A national survey of acute and critical care nurses finds that measures to reduce unnecessary testing and treatments are increasingly being integrated into clinical practice, even though few respondents are aware of the campaign behind the specific recommendations. The study - co-authored by professor Clareen Wiencek, who directs the School of Nursing's advanced practice programs and teaches a host of palliative care courses - appears in the November issue of the American Journal of Critical Care.
The Choosing Wisely initiative was established by the ABIM Foundation in 2012, and encouraged professional medical societies to develop lists of medical tests, treatments and procedures that are commonly used but whose necessity should be questioned. A multidisciplinary Critical Care Societies Collaborative work group conducted the survey to assess awareness and use of five ICU-specific recommendations that it developed as part of the Choosing Wisely initiative.
These ICU-specific recommendations were implemented by members of the four main associations whose members care for critically ill patients in the United States: American Association of Critical-Care Nurses, the American College of Chest Physicians, the American Thoracic Society, and the Society of Critical Care Medicine - to incorporate them into practice.
“Because nurses consistently oversee patient care at the bedside, they can play a significant role in ensuring that organizations and individual units are aware of, and work to implement, the Choosing Wisely critical care recommendations,” explained Wiencek. “The Choosing Wisely critical care list was the first developed in partnership with a nursing professional society (AACN), which is important and noteworthy because it reflects the multiprofessional nature of critical care."
A total of 1,651 responses were received from AACN-member nurses, including 200 respondents who identified themselves as advanced practice nurses.
Overall, fewer than 40 percent of respondents reported being familiar with the Choosing Wisely campaign, with more APRNs (64 percent) than registered nurses (36 percent) reporting awareness of CCSC’s critical care recommendations. About 38 percent reported that the CCSC recommendations had been implemented in their practice settings, to varying degrees and in different ways:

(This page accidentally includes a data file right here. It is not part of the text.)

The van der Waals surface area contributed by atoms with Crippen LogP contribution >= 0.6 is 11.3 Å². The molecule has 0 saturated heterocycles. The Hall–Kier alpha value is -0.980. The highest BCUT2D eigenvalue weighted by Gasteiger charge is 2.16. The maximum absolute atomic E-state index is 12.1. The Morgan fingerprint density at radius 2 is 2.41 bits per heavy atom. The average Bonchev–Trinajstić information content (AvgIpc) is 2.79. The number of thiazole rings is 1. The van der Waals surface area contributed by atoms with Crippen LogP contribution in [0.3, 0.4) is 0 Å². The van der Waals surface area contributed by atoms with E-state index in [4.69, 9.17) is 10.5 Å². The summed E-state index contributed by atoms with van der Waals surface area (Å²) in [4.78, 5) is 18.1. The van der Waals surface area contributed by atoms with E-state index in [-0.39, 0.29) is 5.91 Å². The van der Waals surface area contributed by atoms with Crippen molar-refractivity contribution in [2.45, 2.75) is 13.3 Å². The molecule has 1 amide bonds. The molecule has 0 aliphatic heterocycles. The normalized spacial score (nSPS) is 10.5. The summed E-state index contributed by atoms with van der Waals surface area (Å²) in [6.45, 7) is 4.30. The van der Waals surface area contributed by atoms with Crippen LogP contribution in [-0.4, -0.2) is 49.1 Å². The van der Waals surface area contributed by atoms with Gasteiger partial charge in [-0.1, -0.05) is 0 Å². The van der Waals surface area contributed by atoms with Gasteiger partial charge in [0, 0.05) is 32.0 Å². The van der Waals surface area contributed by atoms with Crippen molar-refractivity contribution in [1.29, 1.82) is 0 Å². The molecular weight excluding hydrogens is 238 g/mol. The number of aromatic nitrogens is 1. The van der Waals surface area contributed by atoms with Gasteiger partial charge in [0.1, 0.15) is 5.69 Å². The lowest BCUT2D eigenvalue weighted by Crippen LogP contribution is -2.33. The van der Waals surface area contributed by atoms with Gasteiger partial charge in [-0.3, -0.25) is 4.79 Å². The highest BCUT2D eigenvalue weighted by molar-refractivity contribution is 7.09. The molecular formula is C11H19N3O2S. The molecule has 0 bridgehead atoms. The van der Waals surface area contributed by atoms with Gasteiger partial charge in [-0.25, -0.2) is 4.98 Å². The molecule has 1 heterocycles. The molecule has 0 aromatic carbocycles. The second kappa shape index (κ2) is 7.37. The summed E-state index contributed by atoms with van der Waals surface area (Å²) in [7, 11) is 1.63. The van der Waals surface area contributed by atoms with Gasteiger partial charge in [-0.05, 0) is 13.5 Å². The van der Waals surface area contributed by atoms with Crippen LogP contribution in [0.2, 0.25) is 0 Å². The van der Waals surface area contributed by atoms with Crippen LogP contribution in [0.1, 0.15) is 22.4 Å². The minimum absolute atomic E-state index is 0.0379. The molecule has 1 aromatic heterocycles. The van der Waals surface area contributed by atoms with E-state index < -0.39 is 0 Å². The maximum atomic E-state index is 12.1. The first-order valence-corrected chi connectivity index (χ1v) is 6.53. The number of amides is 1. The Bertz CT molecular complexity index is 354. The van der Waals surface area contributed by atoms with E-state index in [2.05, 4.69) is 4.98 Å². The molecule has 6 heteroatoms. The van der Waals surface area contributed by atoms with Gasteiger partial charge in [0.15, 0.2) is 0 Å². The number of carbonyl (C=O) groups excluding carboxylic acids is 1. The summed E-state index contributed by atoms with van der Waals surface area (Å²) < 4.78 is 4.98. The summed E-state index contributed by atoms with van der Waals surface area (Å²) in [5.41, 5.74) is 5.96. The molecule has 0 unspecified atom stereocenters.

- Don’t order diagnostic tests at regular intervals (such as every day), but rather in response to specific clinical questions (50.2 percent)
- Don’t transfuse red blood cells in hemodynamically stable, non-bleeding critically ill patients with a hemoglobin concentration greater than 7 mg/dL (85.5 percent)
- Don’t use parenteral nutrition in adequately nourished critically ill patients within the first seven days of a stay in an intensive care unit (47.3 percent)
- Don’t deeply sedate mechanically ventilated patients without a specific indication and without daily attempts to lighten sedation (80.5 percent)
- Don’t continue life support for patients at high risk for death or severely impaired functional recovery without offering patients and their families the alternative of care focused entirely on comfort (67.1 percent)
The work group also used the open-ended comment section to identify recurring themes and specific strategies to raise awareness and address barriers to implementation.
To access the article and full-text PDF, visit the AJCC website at hwww.ajcconline.org###